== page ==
I find myself in front of what remains of a Cold War-era apartment block, the same colour as the sky with glassless windows, graffitied walls and waste of every kind strewn over the broken concrete.

A cold wind blows along the street and I pin the collar of my jacket with one hand and I look to bury my head in my jacket as litter dances little waltzes around me.  I stand back from the building, taking it in.  My stomach knots as the wind drops and the air stops breathing, tense.  A pale face appears at one of the holes that were once windows.

I start to shake.  The sky mirrors my soul as I wonder, not for the first time, why I came here.  I know why.  Pain.  Pain is why I’m here here.  White shards of pain that strip and shred the nerves as vultures tear at a long-dead carcass.

The first couple of months had been fine, taken care of by concerned doctors whose hands caressed the prescription that I eyed as a spectator watches for the matador to give the bull that final thrust.  Even the sight of that little A6-size slip of paper was enough to alleviate the pain I (imagined?) felt.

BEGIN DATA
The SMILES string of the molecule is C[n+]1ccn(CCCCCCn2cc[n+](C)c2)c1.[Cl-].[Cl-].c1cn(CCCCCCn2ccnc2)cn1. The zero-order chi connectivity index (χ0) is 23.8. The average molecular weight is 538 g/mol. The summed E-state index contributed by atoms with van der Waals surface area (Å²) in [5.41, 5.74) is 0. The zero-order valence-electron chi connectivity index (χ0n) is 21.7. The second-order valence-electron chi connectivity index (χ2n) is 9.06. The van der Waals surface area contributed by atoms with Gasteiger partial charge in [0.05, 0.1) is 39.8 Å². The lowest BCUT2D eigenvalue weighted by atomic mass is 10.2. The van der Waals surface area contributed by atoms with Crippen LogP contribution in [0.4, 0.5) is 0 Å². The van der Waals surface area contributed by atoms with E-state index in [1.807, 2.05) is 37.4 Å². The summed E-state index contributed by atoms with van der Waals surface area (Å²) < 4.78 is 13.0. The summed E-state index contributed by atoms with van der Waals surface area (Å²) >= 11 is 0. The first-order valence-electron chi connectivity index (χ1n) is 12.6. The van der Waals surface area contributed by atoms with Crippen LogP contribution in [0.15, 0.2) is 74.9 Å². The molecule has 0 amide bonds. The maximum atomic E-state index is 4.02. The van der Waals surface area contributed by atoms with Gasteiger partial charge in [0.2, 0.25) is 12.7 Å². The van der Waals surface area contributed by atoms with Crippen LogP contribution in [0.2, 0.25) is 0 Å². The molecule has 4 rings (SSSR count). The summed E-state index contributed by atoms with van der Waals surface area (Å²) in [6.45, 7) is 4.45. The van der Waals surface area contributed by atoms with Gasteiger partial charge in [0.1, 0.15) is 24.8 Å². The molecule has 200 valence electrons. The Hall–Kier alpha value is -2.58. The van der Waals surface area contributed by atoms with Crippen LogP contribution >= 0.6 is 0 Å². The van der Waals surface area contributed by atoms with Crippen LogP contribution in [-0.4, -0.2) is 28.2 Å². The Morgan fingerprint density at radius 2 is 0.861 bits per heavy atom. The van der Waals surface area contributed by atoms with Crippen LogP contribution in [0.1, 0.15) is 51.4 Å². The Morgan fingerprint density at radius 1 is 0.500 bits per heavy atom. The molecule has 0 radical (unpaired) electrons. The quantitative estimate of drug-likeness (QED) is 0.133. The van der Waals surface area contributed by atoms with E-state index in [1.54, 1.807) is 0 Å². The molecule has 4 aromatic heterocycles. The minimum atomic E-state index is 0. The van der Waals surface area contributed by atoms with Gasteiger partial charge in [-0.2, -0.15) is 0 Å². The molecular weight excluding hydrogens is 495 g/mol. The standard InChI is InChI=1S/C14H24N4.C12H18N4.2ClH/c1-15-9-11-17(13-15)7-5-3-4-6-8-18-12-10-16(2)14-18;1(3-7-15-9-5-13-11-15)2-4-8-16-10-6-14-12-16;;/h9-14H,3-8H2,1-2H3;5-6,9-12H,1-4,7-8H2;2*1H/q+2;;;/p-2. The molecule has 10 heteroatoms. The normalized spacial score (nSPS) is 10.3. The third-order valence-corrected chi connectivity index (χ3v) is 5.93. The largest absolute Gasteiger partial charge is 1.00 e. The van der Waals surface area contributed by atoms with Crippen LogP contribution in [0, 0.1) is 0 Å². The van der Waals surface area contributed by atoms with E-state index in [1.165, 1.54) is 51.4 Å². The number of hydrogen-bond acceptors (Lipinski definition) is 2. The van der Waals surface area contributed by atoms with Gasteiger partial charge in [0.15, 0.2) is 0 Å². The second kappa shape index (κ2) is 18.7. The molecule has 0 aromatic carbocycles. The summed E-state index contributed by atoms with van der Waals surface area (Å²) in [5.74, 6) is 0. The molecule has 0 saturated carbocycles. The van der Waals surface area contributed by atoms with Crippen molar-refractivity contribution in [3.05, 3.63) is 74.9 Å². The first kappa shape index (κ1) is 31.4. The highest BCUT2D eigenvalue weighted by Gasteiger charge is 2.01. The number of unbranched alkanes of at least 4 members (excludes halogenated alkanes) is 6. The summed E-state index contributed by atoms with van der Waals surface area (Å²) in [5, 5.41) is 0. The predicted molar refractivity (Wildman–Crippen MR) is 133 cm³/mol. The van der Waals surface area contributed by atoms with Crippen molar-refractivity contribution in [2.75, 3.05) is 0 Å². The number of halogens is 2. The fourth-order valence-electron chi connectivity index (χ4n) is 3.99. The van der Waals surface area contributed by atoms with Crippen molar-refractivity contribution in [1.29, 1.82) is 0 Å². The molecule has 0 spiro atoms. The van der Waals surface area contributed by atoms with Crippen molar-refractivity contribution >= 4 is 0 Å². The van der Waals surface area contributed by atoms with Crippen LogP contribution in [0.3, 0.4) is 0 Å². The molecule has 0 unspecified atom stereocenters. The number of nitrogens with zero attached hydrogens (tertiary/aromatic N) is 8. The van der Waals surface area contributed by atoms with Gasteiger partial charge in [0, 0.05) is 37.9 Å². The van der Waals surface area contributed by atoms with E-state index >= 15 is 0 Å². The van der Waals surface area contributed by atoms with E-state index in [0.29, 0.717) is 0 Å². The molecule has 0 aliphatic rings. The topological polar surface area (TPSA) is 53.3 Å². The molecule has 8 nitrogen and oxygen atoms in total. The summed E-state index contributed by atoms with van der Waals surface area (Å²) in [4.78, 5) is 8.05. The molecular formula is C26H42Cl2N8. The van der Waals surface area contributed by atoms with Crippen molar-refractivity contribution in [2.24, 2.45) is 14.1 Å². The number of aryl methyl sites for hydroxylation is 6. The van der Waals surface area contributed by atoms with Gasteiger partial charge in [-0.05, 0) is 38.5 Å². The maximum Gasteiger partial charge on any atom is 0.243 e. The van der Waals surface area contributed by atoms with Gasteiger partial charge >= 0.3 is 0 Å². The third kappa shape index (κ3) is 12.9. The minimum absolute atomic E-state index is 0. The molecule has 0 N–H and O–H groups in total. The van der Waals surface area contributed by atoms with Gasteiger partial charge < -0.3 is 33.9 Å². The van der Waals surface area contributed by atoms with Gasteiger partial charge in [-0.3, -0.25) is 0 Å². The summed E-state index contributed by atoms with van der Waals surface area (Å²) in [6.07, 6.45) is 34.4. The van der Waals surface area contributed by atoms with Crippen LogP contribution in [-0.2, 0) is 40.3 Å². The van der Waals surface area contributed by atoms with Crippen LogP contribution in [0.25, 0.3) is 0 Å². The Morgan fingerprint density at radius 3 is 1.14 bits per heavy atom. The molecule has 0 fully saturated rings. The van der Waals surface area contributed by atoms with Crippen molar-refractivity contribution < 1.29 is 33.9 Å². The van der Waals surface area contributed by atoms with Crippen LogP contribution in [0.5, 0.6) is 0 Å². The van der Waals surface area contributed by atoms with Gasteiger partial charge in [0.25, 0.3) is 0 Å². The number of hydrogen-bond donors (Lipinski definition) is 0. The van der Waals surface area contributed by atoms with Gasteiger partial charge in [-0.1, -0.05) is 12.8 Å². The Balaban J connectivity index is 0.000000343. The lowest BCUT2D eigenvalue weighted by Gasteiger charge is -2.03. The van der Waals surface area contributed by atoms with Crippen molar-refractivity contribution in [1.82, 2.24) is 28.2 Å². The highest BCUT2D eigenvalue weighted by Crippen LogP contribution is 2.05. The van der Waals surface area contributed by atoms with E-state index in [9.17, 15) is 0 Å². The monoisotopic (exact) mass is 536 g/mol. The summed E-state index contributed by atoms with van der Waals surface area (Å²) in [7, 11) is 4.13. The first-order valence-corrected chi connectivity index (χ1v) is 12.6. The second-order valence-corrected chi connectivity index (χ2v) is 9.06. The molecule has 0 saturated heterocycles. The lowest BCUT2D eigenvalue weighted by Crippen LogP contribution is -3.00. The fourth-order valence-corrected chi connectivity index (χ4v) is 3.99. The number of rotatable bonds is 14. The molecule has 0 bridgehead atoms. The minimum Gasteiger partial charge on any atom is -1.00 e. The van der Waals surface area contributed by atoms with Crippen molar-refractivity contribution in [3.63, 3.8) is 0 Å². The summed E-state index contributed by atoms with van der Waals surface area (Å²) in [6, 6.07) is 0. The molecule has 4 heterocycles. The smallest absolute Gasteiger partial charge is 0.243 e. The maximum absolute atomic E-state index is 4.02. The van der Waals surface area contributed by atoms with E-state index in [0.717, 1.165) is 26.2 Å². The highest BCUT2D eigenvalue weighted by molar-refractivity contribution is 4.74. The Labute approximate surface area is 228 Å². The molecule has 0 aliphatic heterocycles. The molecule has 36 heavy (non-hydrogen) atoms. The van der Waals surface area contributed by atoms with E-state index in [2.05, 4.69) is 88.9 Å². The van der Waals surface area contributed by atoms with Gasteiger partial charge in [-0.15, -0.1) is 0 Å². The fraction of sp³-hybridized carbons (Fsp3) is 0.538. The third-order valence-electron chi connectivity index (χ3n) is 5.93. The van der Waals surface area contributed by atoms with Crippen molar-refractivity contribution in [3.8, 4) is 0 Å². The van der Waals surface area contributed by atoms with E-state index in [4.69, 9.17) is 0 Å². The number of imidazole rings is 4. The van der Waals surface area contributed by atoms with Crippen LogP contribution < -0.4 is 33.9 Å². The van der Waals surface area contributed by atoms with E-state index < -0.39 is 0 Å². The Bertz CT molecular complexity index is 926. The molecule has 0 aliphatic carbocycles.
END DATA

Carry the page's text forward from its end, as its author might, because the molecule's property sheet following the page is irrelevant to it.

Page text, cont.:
Then, when I started to walk without wincing, the morphine prescriptions dried up and stopped.  They stopped but my body’s craving didn’t. And so here I stand, shivering, waiting for a little packet of warmth.

 

Fear the night

Sleep eludes me, deserts me
It skirts my nighttime like a seige
Sleep seized from the grasp of the sleeper
Who should now be in deep slumber
As I fumble for words
(I write)

“Sleep sir, sleep!” I hear
As once again I fear
To go to bed
Lest nightmares awaken me
Awaken me?
And dreams haunt me
Dreams? Ha!
You have to sleep to dream

Sleeps eludes me, deserts me
My night perched on a precipice